You can get in touch with the developer of Raise Data Recovery via this contact form or by e-mail: firstname.lastname@example.org.
In this section, you can find answers to the most common questions about Raise Data Recovery. If you can’t find your question in the list below nor in the FAQ section of this website, or in case you're looking for more information related to the program, please don't hesitate to get in touch with the developer.
No, it doesn’t. The software opens storages in the read-only mode and doesn’t modify any data on them, whether explicitly or implicitly.
Yes, you can use this program to recover any type of data stored on a supported type storage, provided it hasn't been damaged beyond retrieval. Nevertheless, please mind that the data to recover must be present on the storage. In other words, there is no way to get back the files that have been already overwritten with other data, whether by the system, a shredding tool, a low-level formatting, or as a result of any other operation. In addition, under certain circumstances, it might happen that the data in question hasn't even been written to the storage, for example, because of an unfinished writing procedure.
Raise Data Recovery is a data recovery application. As it works in the read-only mode, it doesn’t repair the storage structure nor makes any other modifications to its content. By the way, we do not recommend using any kind of "disk repair" tool before you get all the required data recovered and saved to a secure location.
The sooner you stop using the affected storage, the higher are the chances that the data you are interested in remains on it and doesn't get overwritten with new information. In this context, the size of the lost files and the amount of free space on the storage may also impact the chances to get back your data.
Large files are more likely to be partially overwritten and when the storage is running out of space, the system tends to immediately use every vacant piece of the capacity to write new data.
Additionally, the quality of the recovery result may also depend on the file system of the storage, since different file systems store, access and delete data in a different way, providing more or fewer possibilities to recover lost information.
If a file system is supported by Raise Data Recovery and hasn’t been severely damaged, the partition it is employed on will appear in the Logical volumes tab with the file system name mentioned in its description. For instance, "NTFS" indicates a partition with the NTFS file system.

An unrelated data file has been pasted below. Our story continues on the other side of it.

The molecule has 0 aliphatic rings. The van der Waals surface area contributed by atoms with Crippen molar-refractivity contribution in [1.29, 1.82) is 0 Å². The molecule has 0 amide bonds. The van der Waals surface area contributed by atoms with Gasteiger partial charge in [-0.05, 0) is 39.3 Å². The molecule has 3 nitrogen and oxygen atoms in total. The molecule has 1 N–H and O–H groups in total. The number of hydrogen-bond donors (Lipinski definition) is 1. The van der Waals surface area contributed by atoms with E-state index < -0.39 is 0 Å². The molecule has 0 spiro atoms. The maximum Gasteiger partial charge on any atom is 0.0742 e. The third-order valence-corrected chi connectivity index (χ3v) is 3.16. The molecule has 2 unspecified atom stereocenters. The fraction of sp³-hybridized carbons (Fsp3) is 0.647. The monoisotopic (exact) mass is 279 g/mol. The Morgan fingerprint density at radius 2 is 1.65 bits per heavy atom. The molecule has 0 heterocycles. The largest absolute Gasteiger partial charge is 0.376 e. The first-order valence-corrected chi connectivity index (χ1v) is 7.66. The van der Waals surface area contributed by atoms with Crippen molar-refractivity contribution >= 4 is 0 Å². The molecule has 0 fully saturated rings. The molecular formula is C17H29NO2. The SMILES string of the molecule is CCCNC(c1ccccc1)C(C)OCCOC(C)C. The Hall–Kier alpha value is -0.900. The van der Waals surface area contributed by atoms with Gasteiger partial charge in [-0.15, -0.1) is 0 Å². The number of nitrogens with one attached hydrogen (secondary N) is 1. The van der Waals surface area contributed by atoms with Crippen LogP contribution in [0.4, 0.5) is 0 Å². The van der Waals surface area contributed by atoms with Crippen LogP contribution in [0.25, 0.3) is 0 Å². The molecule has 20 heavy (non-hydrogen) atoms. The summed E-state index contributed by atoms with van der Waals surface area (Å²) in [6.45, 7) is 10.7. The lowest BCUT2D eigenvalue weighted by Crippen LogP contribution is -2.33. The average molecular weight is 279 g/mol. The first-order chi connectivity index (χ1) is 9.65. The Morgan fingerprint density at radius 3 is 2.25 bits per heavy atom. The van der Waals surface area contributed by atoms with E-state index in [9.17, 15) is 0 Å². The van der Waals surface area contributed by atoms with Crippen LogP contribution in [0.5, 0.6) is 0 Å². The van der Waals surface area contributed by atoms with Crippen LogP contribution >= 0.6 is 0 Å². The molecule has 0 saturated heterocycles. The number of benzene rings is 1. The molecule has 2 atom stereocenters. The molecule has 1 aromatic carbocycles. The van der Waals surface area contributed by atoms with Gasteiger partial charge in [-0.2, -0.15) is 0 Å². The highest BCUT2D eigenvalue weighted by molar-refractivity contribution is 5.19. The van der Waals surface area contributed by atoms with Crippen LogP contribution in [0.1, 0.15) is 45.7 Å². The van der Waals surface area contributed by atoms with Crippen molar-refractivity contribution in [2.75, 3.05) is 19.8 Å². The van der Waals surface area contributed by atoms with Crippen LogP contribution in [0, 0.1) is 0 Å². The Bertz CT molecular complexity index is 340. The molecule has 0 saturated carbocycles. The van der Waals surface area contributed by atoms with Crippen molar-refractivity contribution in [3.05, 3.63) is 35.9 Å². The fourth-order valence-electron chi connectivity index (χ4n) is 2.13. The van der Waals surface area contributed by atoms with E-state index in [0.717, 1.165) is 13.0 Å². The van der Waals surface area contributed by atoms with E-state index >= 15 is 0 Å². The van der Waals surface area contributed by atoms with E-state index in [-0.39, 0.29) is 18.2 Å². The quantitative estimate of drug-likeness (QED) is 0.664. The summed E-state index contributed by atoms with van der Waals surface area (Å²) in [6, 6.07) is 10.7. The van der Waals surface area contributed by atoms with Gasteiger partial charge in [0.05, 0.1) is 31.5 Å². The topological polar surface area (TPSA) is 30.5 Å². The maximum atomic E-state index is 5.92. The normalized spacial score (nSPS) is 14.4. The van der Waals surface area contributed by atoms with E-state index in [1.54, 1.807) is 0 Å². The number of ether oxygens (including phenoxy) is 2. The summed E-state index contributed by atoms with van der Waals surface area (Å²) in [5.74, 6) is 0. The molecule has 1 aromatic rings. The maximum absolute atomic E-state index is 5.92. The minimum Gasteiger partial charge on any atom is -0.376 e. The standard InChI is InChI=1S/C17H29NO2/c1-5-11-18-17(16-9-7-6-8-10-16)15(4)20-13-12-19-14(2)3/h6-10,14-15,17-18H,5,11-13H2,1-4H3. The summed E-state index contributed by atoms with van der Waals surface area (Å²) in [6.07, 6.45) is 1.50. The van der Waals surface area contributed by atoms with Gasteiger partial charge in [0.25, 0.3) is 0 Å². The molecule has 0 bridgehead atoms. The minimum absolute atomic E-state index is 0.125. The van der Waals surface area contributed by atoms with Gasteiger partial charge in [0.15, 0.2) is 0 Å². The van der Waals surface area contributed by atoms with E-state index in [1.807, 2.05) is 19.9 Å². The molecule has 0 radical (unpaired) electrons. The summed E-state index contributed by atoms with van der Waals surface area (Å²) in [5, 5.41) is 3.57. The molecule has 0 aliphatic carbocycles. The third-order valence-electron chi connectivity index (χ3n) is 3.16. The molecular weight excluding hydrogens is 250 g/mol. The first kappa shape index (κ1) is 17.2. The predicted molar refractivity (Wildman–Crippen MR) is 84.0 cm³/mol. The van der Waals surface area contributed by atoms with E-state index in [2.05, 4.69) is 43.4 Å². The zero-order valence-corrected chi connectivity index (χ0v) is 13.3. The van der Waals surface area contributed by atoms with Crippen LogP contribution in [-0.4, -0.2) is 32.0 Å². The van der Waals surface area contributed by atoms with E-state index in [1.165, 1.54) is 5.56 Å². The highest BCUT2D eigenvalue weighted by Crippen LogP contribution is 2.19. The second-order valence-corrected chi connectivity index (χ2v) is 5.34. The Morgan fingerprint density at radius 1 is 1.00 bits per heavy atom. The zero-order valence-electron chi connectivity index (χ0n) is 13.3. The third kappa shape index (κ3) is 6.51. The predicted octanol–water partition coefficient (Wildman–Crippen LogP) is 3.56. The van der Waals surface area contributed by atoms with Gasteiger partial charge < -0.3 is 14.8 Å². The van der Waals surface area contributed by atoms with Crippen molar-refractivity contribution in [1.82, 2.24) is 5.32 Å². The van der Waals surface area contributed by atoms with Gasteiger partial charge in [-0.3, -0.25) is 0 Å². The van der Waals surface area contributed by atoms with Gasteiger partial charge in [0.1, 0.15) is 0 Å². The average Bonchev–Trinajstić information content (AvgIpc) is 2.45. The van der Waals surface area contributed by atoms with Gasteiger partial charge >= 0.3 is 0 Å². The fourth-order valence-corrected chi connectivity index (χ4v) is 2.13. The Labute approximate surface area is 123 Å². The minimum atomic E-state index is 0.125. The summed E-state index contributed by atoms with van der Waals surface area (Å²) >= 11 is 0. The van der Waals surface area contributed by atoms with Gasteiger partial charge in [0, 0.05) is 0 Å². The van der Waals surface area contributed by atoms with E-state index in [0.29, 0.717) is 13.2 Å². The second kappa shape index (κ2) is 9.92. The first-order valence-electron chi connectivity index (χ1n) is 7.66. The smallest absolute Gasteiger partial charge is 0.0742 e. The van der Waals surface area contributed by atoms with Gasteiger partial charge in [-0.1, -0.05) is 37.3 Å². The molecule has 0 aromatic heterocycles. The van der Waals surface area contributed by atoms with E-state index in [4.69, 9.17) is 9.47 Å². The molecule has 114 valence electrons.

Please have a look at the list of supported file systems in the Software overview section. On the other hand, to check if the file system of your storage is compatible with Raise Data Recovery, you may open the trial version of the program and check if it has managed to detect it on the drive in question.
First of all, press the "Refresh drives" button in the bottom left corner of the main screen to make the software update the list of connected devices. Then, please check the cables and the connectors, and in case of an external 3.5' drive, make sure it gets enough power. After that, try connecting your storage to a neighboring slot.
Then check if the operating system can recognize your device.
In Windows, right click the "Computer" shortcut and choose "Manage". Then go to "Storage" and select "Disk management". As an alternative, you may open the Run command window by pressing the Windows Key + R and type in the diskmgmt.msc command, and press Enter to open Disk Management. Then check if the drive in question is listed there.
In Linux and macOS, please use "Disk utility" from the system applications section for the same purpose.
Important: When you connect a drive based on another OS to a PC under Windows, the latter may send you an "activation" prompt. Please, decline it to prevent data loss.
First, make sure that you run the software under the local administrator account. Yet, if the system detects other drives but the one in question, this may indicate some kind of drive corruption.
Check if you launch the software under the local administrator account. If you do, but macOS is still unable to detect the internal drive, please check if your Mac has a T2 or M1 security chip that prevents third-party programs from accessing the internal storage. If there is no security chip on your Mac, you may also try one of the following measures:
In case of macOS 10.13 High Sierra or later, disable the System Integrity Protection (SIP).
If it’s possible, take the drive out of the Mac and attach it to another computer as an external storage (for instance, using a hard drive enclosure).